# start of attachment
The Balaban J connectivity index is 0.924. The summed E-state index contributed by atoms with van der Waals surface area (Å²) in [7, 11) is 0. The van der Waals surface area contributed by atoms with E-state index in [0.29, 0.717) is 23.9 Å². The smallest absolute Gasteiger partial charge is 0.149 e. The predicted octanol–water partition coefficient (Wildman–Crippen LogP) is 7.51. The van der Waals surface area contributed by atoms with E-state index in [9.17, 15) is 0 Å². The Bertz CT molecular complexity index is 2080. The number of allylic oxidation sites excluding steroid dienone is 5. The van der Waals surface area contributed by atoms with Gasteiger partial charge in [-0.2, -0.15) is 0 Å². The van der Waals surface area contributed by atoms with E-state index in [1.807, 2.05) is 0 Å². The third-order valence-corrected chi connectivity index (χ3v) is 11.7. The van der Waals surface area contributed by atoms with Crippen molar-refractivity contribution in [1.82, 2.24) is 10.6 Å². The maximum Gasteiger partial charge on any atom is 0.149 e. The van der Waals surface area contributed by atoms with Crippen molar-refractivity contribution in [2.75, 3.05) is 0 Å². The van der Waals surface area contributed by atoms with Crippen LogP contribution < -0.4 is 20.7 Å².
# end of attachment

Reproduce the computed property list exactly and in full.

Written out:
The Balaban J connectivity index is 0.924. The summed E-state index contributed by atoms with van der Waals surface area (Å²) in [7, 11) is 0. The van der Waals surface area contributed by atoms with E-state index in [0.29, 0.717) is 23.9 Å². The smallest absolute Gasteiger partial charge is 0.149 e. The predicted octanol–water partition coefficient (Wildman–Crippen LogP) is 7.51. The van der Waals surface area contributed by atoms with E-state index in [9.17, 15) is 0 Å². The Bertz CT molecular complexity index is 2080. The number of allylic oxidation sites excluding steroid dienone is 5. The van der Waals surface area contributed by atoms with Gasteiger partial charge in [-0.2, -0.15) is 0 Å². The van der Waals surface area contributed by atoms with E-state index in [1.807, 2.05) is 0 Å². The third-order valence-corrected chi connectivity index (χ3v) is 11.7. The van der Waals surface area contributed by atoms with Crippen molar-refractivity contribution in [1.82, 2.24) is 10.6 Å². The maximum Gasteiger partial charge on any atom is 0.149 e. The van der Waals surface area contributed by atoms with Crippen molar-refractivity contribution in [2.75, 3.05) is 0 Å². The van der Waals surface area contributed by atoms with Crippen LogP contribution < -0.4 is 20.7 Å².